Marketing Status Notifications: FDA Drafts Guidance
Posted 30 January 2019 | By
The US Food and Drug Administration (FDA) on Wednesday unveiled new draft guidance to help sponsors of new drug applications (NDAs) and abbreviated new drug applications (ANDAs) understand what information they’re now required to share with FDA on the marketing status of their brand and generic drugs.
Thanks to the FDA Reauthorization Act of 2017
, drugmakers are required to provide additional information regarding the marketing status of approved drug products, including notification of a withdrawal from sale, notification of a drug not available for sale and a one-time report on marketing status for actively marketed drugs, which about 925 applicants already submitted.
“Having timely, accurate information about what drugs are being actively marketed helps provide transparency around circumstances where generic competition is lacking. It helps us also better understand circumstances where generic medicines are being approved, but not launched, so that we can better consider any policy reasons why this may be occurring,” FDA Commissioner Scott Gottlieb said.
The 5-page guidance identifies the required content for marketing status notifications, the recommended format for submitting these notifications to FDA and the required timelines for submission.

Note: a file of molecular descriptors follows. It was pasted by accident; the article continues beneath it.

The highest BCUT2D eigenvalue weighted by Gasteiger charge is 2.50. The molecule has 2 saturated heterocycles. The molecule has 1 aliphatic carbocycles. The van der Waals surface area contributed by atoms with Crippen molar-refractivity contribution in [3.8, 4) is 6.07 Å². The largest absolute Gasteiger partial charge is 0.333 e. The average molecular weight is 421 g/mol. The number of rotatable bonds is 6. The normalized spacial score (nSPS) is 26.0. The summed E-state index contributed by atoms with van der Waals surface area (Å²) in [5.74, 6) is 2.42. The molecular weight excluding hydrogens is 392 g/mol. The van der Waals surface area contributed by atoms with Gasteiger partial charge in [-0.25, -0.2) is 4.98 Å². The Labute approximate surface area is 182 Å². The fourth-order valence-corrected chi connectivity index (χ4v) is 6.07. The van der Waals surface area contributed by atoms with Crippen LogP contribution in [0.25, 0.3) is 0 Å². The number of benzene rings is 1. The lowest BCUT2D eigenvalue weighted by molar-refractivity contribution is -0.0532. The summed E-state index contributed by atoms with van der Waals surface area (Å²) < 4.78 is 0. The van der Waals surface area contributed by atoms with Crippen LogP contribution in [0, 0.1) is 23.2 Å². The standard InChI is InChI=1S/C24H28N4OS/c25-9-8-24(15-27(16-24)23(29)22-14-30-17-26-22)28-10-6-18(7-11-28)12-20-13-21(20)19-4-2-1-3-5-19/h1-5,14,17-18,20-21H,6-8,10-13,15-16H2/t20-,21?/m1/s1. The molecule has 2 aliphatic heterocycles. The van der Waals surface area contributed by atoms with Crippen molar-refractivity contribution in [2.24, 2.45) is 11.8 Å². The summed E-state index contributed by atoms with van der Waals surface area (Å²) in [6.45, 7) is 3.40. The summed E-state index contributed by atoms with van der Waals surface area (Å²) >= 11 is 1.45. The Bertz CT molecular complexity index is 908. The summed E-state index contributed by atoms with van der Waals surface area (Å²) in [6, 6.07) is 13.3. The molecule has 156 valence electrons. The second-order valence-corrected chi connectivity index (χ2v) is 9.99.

Orange Book Revamp
In addition to this draft guidance, FDA later this year plans to issue draft guidance describing how FDA evaluates therapeutic equivalence (TE) and assigns therapeutic equivalence codes, which are published in the Orange Book.
“We believe this guidance will increase transparency around the FDA’s policies and procedures related to evaluation and assignment of TE codes to support applicants submitting requests for therapeutic equivalence and help advance pathways for achieving pharmacy-level substitution of therapeutically equivalent drug products, including products approved under the 505(b)(2) pathway,” Gottlieb said.
He also said that this will be particularly beneficial for those seeking to develop more complex generic products that often face greater scientific and regulatory challenges, and which often have less competition.
Another draft guidance is also coming this year to assist applicants and approved application holders in using the Orange Book. Gottlieb said that the guidance will provide answers to commonly asked questions that FDA has received from interested parties.
“Separately, we’ll also be soliciting public comment on Orange Book use and potential enhancements, including a re-examination of what pharmaceutical patents should be listed in the Orange Book,” Gottlieb said.
For example, if a product has been approved for use in conjunction with a digital application, FDA said it may plan to consider whether the drug application holder should be required to list any patents associated with this digital application.
Marketing Status Notifications Under Section 506I of the Federal Food, Drug, and Cosmetic Act; Content and Format: Draft Guidance for Industry